The Magician steps onto the stage, his black cloak swirling about him. Centre stage, he flourishes his hat: It is empty. He punches it lightly to demonstrate its solidity. The Magician then picks up certain objects and places them into his hat. Into it goes AnsarAllah’s seizure of an Israeli-owned vessel (the situation is being ‘monitored’); into it goes the Iraqi strikes on U.S. bases (barely noticed by the main-stream media); into it too go the 1,000 missiles fired into northern Israel by Hizbullah; into it goes the hot war in the West Bank. The Magician turns to the audience – the hat is empty. But the audience knows those objects have a physical reality, but somehow they are magically obfuscated.
It is in this way that the western main-stream media maintains deterrence by playing down the state of war through what Malcom Kyeyune describes as “a simulacrum of peace” – of a gently subsiding conflict and the quieting deployment of (paraphrasing Kyeyune) a very “post-modern question”: What exactly is the meaning of civilian ‘non-combatant’ anyway?
One aspect to the image of easing conflict is the hostage exchange that has been agreed. It is both real, and at the same time it underpins the simulacrum that once Hamas is annihilated, and the hostages released, then the problem of 2.3 million Palestinians can go into the magician’s hat, and be eased from sight. For some, the hope is sincere and well intentioned – that once the fighting ceases, it will stay ceased, and that an end to the bombardment in Gaza might open a window to some political ‘solution’ – if it can be extended sine dei.
‘Solution’ being here but a polite word for the EU’s attempted bribery of Egypt and Jordan. Reportedly, the EU President, Ursula von der Leyen, visited Egypt and Israel to present them with financial offers ($10bn for Egypt and $5bn for Jordan), in exchange for the dispersal of the inhabitants of the Gaza Strip elsewhere – effectively to facilitate the evacuation of the Palestinian population from the Strip in line with Israel’s aims of ethnically-cleansing Gaza.
However, former minister Ayalet Shaked’s tweet – “After we turn Khan Yunis into a soccer field, we need to tell the countries that each of them take a quota: We need all 2 million to leave. That’s the solution to Gaza” – is but one by senior Israeli political and security figures extoling what Israel increasingly sees as the “solution” for Gaza.
But by being so explicit, Shaked likely has torpedoed Von der Leyen’s initiative – for no Arab state wants to be complicit in a new Nakba.
A Hudna or ‘time out’ inevitably is highly precarious. In the 2014 fighting, when IDF forces initiated military sweeps in Gaza after a ceasefire had begun, it led to a fire-fight and the collapse of the cease-fire. The fighting continued for another full month.
Two key lessons that I learnt from trying to initiate truces on behalf of the EU during the Second Intifada were that a ‘truce is a truce’ and only that – both sides use it to reposition themselves for the next round of fighting. And secondly, that ‘quiet’ in one confined locality does not spread de-escalation to another geographically separate locality; but rather, that one outbreak of egregious violence is virally contagious, and spreads geographically instantly.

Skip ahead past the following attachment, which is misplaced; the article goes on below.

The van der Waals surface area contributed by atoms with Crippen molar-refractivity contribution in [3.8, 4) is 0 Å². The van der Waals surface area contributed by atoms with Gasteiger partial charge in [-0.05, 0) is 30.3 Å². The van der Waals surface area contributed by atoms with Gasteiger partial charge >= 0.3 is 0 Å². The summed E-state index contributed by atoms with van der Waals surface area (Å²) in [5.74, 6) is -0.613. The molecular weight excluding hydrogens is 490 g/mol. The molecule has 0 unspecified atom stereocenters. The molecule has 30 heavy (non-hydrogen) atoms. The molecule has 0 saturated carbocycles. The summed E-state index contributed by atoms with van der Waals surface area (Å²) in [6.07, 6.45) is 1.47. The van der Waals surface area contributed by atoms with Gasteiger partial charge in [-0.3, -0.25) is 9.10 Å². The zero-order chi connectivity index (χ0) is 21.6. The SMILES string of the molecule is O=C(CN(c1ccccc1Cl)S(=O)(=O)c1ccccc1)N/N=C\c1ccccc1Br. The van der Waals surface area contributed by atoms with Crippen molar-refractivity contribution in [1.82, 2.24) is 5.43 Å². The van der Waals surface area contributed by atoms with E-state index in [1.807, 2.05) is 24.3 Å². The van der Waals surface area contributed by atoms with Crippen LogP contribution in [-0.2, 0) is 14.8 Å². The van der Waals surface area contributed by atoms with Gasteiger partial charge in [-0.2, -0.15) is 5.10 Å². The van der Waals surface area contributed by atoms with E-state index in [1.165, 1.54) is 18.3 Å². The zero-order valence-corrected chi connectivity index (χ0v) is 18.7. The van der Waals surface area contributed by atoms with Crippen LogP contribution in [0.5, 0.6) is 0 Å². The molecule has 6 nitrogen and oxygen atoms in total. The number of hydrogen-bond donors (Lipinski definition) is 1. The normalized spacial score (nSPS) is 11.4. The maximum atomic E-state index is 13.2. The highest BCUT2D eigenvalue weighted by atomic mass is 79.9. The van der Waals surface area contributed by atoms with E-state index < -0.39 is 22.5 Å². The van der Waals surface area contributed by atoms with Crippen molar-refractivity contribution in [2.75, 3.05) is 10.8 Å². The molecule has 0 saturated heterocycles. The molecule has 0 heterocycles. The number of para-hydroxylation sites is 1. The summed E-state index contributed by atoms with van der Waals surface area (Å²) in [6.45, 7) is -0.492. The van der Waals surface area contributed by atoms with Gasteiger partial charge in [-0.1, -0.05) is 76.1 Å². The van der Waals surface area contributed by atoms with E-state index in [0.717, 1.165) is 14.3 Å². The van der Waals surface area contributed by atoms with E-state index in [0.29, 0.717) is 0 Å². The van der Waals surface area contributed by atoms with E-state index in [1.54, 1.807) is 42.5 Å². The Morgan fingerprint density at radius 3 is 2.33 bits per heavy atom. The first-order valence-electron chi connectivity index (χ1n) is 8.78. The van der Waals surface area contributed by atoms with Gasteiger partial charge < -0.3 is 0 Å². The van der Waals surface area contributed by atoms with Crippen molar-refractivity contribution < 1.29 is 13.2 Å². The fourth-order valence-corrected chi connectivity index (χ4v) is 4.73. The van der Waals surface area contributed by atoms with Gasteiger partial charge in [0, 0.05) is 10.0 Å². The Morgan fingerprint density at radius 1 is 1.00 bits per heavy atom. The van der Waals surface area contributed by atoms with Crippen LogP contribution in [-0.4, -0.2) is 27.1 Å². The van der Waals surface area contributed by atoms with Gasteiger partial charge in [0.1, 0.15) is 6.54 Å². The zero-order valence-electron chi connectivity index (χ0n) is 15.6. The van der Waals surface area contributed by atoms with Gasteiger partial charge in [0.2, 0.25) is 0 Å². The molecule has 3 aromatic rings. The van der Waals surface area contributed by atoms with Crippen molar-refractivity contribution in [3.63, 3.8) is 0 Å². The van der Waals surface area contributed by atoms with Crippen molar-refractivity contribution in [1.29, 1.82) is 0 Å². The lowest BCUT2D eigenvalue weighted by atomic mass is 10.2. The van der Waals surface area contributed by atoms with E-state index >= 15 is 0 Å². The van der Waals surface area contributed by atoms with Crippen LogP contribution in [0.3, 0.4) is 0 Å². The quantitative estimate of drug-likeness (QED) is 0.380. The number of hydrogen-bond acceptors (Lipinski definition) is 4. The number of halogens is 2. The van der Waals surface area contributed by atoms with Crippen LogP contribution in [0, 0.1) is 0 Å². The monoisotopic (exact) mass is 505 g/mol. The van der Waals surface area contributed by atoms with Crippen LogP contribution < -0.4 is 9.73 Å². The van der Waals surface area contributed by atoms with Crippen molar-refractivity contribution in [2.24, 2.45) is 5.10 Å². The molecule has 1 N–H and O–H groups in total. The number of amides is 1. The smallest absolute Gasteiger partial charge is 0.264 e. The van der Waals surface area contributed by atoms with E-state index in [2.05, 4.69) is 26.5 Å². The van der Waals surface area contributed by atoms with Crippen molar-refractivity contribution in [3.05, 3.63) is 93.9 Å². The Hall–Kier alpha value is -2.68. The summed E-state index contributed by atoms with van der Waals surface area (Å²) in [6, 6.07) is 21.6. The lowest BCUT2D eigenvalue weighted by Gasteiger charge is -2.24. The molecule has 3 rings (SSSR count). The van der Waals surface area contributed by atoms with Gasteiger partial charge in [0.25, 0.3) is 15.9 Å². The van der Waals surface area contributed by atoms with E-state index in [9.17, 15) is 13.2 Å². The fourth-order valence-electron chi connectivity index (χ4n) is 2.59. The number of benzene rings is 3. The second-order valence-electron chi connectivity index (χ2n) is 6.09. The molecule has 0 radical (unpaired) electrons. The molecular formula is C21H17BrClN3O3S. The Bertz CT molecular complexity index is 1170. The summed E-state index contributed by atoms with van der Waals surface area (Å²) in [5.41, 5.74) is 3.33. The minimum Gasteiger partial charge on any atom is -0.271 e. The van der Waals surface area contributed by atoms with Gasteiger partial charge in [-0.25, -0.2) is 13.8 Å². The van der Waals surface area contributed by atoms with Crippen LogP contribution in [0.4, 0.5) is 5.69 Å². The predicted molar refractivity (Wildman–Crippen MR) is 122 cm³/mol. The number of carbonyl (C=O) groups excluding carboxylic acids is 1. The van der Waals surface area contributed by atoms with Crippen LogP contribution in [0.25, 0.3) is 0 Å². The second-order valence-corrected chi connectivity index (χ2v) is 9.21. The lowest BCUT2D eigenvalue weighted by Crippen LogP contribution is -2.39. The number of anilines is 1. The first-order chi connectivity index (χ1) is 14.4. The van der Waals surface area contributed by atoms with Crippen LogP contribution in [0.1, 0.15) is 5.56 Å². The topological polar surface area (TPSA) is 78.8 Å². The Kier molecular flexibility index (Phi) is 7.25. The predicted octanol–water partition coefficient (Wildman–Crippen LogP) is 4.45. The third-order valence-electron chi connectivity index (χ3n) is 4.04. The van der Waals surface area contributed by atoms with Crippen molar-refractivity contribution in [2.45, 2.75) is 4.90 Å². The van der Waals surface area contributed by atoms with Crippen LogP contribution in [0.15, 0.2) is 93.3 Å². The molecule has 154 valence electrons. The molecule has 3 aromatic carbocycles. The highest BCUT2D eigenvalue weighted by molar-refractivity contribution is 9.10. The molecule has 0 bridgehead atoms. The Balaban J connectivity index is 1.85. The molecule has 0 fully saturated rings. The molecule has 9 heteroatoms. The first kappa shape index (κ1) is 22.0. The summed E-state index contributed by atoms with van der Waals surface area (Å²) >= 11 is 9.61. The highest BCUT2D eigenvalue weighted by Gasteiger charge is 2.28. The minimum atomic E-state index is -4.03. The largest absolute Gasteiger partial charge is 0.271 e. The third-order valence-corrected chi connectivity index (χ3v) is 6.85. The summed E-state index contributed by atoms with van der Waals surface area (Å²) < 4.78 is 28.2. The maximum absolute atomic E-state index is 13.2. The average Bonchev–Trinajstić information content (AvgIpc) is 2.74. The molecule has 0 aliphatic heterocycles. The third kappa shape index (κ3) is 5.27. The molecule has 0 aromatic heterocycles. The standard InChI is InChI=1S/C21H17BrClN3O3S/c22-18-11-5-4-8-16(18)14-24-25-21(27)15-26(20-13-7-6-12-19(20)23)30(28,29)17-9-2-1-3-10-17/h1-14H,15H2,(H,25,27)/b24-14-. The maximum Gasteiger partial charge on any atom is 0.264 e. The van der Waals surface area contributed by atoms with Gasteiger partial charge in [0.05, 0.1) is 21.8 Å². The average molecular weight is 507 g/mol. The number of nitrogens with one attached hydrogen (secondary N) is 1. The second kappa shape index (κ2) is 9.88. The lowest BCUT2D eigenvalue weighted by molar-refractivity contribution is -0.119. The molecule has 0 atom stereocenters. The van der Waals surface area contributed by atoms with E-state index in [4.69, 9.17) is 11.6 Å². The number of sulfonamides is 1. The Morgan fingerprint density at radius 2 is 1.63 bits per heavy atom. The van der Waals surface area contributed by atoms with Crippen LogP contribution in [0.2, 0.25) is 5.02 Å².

The present hostage exchange is centred on Gaza. However, Israel has three fronts of hot conflict open (Gaza, its northern border with Lebanon, and in the West Bank). An incident occurring in any one of the three fronts may be enough to collapse confidence in the Gaza understandings and re-launch Israel’s assault on Gaza.
On the eve of the truce, by way of example, Israeli forces heavily bombed both Syria and Lebanon. Seven Hizbullah fighters were killed.
The point here, plainly said, is that the historical precedents of Hudnas leading to political openings are not that great. A hostage release, per se, resolves nothing. The issue in the present crisis runs far deeper. When, ‘once upon a time’, Britain promised the Jews a homeland, western powers also (in 1947) promised Palestinians a state, but never took it to implementation. This lacuna ultimately is culminating in a head-on train crash.
The Israeli Cabinet’s ambition for a Jewish State on the biblical lands of Israel simply is intended to block any Palestinian State from emerging either in part of Jerusalem, or elsewhere in historic Palestine. In this context, Hamas’ actions were precisely intended to break this impasse and the endless paradigm of fruitless ‘negotiations’.
Unsurprisingly, Israel’s Defence Minister already has announced Israel’s intention to renew fighting immediately after the end of the cease-fire. Israeli officials have been telling their U.S. counterparts that they anticipate several more weeks of operations in the north of the Strip, before shifting focus to the south.
Thus far, the IDF has been operating in areas close to the shoreline in Gaza, and in places, such as the Wadi, south of Gaza City, where the subsoil does not facilitate the building of tunnels. These are the areas, therefore, where Hamas does not have significant defensive capabilities. Should military action be renewed, the IDF is likely to move away from the northern coastline towards the Gaza City epicentre, allowing Hamas to manoeuvre more easily, and inflict greater losses on the IDF and their armoured vehicles. In this sense – away from the simulacra – the war is just beginning.
Prime Minister Netanyahu has been described both in Israel and in the western MSM as a ‘dead man walking’ in political terms. Be that as it may, Netanyahu has his strategy: He has openly defied the Biden Team on every war-related issue, except that of eradicating Hamas.
During a press conference last Sunday, Netanyahu touted a “diplomatic Iron Dome”, saying he would not give in to “increasingly heavy pressure … used against us in recent weeks … I reject these pressures and say to the world: We will continue to fight until victory — until we destroy Hamas and bring our hostages back home”.